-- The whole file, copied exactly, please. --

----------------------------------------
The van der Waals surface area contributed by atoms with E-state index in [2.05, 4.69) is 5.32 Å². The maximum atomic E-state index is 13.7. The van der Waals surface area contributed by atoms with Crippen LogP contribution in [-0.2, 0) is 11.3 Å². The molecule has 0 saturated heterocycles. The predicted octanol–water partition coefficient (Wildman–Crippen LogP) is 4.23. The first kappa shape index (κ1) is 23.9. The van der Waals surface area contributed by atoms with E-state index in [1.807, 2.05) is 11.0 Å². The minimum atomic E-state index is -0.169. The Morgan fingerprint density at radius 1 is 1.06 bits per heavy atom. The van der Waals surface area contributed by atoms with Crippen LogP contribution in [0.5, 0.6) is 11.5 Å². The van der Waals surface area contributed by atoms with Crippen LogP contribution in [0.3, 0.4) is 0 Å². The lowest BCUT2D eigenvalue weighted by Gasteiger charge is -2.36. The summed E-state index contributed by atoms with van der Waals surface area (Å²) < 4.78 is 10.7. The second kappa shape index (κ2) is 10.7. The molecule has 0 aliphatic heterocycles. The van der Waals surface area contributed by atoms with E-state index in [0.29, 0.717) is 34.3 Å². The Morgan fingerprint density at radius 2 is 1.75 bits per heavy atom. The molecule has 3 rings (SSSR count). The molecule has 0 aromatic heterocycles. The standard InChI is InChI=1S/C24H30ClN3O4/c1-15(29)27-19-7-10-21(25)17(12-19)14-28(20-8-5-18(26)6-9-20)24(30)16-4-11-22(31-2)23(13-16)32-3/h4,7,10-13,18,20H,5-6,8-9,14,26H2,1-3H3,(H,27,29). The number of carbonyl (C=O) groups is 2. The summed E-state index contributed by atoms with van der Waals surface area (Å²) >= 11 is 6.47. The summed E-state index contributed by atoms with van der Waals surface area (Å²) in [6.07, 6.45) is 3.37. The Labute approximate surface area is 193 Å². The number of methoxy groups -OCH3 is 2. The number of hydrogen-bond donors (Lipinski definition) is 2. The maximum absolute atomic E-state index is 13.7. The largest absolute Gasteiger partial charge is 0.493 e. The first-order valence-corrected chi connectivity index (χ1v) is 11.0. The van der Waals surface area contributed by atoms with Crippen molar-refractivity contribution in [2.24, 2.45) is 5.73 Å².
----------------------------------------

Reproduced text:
The van der Waals surface area contributed by atoms with E-state index in [2.05, 4.69) is 5.32 Å². The maximum atomic E-state index is 13.7. The van der Waals surface area contributed by atoms with Crippen LogP contribution in [-0.2, 0) is 11.3 Å². The molecule has 0 saturated heterocycles. The predicted octanol–water partition coefficient (Wildman–Crippen LogP) is 4.23. The first kappa shape index (κ1) is 23.9. The van der Waals surface area contributed by atoms with E-state index in [1.807, 2.05) is 11.0 Å². The minimum atomic E-state index is -0.169. The Morgan fingerprint density at radius 1 is 1.06 bits per heavy atom. The van der Waals surface area contributed by atoms with Crippen LogP contribution in [0.5, 0.6) is 11.5 Å². The van der Waals surface area contributed by atoms with Crippen LogP contribution in [0.3, 0.4) is 0 Å². The lowest BCUT2D eigenvalue weighted by Gasteiger charge is -2.36. The summed E-state index contributed by atoms with van der Waals surface area (Å²) < 4.78 is 10.7. The second kappa shape index (κ2) is 10.7. The molecule has 0 aliphatic heterocycles. The van der Waals surface area contributed by atoms with E-state index in [0.29, 0.717) is 34.3 Å². The Morgan fingerprint density at radius 2 is 1.75 bits per heavy atom. The molecule has 3 rings (SSSR count). The molecule has 0 aromatic heterocycles. The standard InChI is InChI=1S/C24H30ClN3O4/c1-15(29)27-19-7-10-21(25)17(12-19)14-28(20-8-5-18(26)6-9-20)24(30)16-4-11-22(31-2)23(13-16)32-3/h4,7,10-13,18,20H,5-6,8-9,14,26H2,1-3H3,(H,27,29). The number of carbonyl (C=O) groups is 2. The summed E-state index contributed by atoms with van der Waals surface area (Å²) >= 11 is 6.47. The summed E-state index contributed by atoms with van der Waals surface area (Å²) in [6.07, 6.45) is 3.37. The Labute approximate surface area is 193 Å². The number of methoxy groups -OCH3 is 2. The number of hydrogen-bond donors (Lipinski definition) is 2. The maximum absolute atomic E-state index is 13.7. The largest absolute Gasteiger partial charge is 0.493 e. The first-order valence-corrected chi connectivity index (χ1v) is 11.0. The van der Waals surface area contributed by atoms with Crippen molar-refractivity contribution in [2.24, 2.45) is 5.73 Å².